A Malagasy-language media reported on 11 October that a “committee des experts” charged with monitoring the future of Bas-Mangoky had sent an open letter to the AfDB concerning the farmers' disgruntlement and warning of a possible explosion of public anger (8).
Knowing that the land intended for investors must first be registered in the name of the state, which will then lease it – or lend it, as in the case of Elite Agro – to usually foreign companies, we strongly fear that the hydro-agricultural developments intended for the benefit of Malagasy farmers are being handed over for the use of foreign investors, Emirati or not. These works were financed by the AfDB through debts that future Malagasy generations will take decades to repay.
What lessons can be learned from the current situation?
We hope that this incident, which occurs in a context of great infatuation of Malagasy decision-makers and senior leaders for foreign investors, has convinced the government of the truly indispensable nature of hydro-agricultural infrastructures and water control for agricultural production, particularly rice growing. All the more so since wealthy investors well experienced in running agribusiness operations in various climates around the world, like Elite Agro, are calling for them.
Large irrigation systems and roads require heavy investments that are not within the reach of Malagasy farmers, who already suffer insufficient access to land and struggle to produce enough to feed their families and supply the local market.
If the state undertakes these works everywhere, and allows millions of small producers to benefit from them, Malagasy farmers will be able to feed the country with their small or medium-sized farms, and leaders will not be at the mercy of foreign investors who seem to demand that the Malagasy state brings them everything on a platter while their own projects would provide a limited number of jobs with working conditions that are not necessarily acceptable, since everything will be highly mechanised.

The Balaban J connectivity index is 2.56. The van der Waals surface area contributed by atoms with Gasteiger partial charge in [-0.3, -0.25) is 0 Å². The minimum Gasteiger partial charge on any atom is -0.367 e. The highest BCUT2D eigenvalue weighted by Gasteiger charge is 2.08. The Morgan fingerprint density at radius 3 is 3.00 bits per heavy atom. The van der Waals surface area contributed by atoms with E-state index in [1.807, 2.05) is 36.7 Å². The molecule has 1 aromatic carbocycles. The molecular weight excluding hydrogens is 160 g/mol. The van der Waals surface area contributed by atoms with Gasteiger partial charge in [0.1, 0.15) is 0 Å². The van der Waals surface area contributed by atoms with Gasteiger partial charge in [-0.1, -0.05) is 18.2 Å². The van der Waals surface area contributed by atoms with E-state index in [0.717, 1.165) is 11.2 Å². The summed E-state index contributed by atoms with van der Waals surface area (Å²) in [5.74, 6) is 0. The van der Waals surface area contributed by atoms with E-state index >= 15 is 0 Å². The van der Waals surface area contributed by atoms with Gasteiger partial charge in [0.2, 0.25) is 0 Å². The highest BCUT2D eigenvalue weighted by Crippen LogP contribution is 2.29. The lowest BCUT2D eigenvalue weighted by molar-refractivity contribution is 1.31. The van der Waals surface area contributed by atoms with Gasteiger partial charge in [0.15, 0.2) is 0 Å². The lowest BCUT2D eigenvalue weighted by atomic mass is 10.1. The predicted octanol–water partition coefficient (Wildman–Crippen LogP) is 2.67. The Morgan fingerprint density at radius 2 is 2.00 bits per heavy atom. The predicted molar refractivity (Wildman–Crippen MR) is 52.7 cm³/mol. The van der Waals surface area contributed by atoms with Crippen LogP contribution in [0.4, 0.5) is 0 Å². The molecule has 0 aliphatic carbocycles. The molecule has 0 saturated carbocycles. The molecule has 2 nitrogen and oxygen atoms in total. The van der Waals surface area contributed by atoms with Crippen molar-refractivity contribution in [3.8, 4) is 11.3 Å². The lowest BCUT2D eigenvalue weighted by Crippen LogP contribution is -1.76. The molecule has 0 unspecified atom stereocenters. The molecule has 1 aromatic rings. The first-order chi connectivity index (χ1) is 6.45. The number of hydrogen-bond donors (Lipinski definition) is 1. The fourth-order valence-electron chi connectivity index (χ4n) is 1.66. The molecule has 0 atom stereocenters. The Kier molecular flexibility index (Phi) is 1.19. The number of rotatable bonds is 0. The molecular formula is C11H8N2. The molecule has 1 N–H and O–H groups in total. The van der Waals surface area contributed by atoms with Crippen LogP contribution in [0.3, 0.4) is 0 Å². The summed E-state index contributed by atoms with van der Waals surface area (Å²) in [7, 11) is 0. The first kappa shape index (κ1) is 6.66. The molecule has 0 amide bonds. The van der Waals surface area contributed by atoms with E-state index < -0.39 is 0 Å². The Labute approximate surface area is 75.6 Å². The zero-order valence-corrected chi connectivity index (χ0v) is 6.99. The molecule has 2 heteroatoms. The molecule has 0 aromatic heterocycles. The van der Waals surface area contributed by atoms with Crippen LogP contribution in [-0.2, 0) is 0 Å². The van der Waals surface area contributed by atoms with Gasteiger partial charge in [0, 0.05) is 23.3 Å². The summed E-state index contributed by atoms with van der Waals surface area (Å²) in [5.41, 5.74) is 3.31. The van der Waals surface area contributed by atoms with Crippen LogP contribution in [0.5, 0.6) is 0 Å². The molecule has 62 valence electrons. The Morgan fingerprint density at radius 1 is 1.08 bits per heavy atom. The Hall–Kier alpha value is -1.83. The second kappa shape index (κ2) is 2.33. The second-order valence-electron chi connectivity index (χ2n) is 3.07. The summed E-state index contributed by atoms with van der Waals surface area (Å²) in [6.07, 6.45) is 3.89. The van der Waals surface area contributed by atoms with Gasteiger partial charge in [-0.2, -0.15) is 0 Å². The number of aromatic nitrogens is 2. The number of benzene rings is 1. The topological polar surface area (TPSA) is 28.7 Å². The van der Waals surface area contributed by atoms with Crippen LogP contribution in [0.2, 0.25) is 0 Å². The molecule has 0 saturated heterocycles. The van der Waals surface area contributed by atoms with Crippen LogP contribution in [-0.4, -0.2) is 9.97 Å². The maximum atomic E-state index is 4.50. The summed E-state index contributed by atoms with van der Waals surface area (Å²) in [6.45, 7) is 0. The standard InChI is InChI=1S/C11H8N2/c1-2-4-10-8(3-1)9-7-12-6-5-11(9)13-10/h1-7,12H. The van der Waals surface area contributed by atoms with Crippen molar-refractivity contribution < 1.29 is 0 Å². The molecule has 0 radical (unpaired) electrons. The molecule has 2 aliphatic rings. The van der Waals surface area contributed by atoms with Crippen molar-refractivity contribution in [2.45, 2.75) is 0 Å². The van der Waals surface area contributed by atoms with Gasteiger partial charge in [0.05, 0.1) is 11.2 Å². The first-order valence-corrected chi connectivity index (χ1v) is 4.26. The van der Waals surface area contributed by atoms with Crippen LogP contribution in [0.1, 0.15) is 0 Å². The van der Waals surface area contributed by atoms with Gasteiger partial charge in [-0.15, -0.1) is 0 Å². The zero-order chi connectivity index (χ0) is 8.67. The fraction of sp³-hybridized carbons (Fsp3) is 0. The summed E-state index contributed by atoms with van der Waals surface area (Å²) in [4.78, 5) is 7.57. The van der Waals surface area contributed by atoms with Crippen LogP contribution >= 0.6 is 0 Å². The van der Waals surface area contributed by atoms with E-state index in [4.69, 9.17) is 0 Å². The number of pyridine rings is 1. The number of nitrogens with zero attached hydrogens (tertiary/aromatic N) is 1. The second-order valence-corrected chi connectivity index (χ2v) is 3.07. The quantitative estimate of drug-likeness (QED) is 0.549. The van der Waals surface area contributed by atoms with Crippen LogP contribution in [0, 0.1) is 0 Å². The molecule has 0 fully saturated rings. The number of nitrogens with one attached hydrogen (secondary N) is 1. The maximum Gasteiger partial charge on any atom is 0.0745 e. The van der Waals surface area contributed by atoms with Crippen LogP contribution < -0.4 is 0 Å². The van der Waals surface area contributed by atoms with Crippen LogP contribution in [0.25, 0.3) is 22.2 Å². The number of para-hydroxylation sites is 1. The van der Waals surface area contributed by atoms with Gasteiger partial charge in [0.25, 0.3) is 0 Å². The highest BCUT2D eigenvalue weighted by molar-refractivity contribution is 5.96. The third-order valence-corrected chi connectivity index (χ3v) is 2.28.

The Minister has clearly stated that only part of the harvest produced by the investors will be sold to the Malagasy state. It is not known at what price. Nor do we know whether the price at which the state resells the food on the domestic market will be affordable for ordinary Malagasy citizens who have given up their land to investors, via the state, “amicably” or through expropriation in the public interest.
The evidence shows that in the Bas-Mangoky area, in order to please foreign agribusiness investors, Malagasy leaders are determined to sacrifice the good intentions of the past to allocate land and hydro-agricultural infrastructure to Malagasy farmers. The Minister's press conference may mean that not everything is working out the way the leaders want it to in terms of investor enthusiasm. But the press briefing could also have been aimed at informing the public about the decision of the leaders to bow to the demands of foreign investors, and probably the donors who are financing the various irrigation schemes and road construction in the area.
The state and the Malagasy people are the big losers in the whole national agribusiness strategy currently being implemented. The priority reliance on foreign investors to ensure the “food self-sufficiency” of the Malagasy seems to have reached such an impasse that the Minister has made it clear that he will not give up but will continue to seek international investors while mobilising Malagasy investors.
For our part, we continue to support Malagasy farmers in their demands to decision-makers to have better access to land and to obtain the necessary support in terms of infrastructure to make their work more remunerative and to spare the majority of the Malagasy population from the threat of famine.
We reiterate our call to the high leaders of the Malagasy state for a change of strategy in the fight against famine and food insecurity in Madagascar, and to give priority to supporting and accompanying Malagasy peasant family farmers.
15 October 2022
Collective for the Defence of Malagasy Land - TANY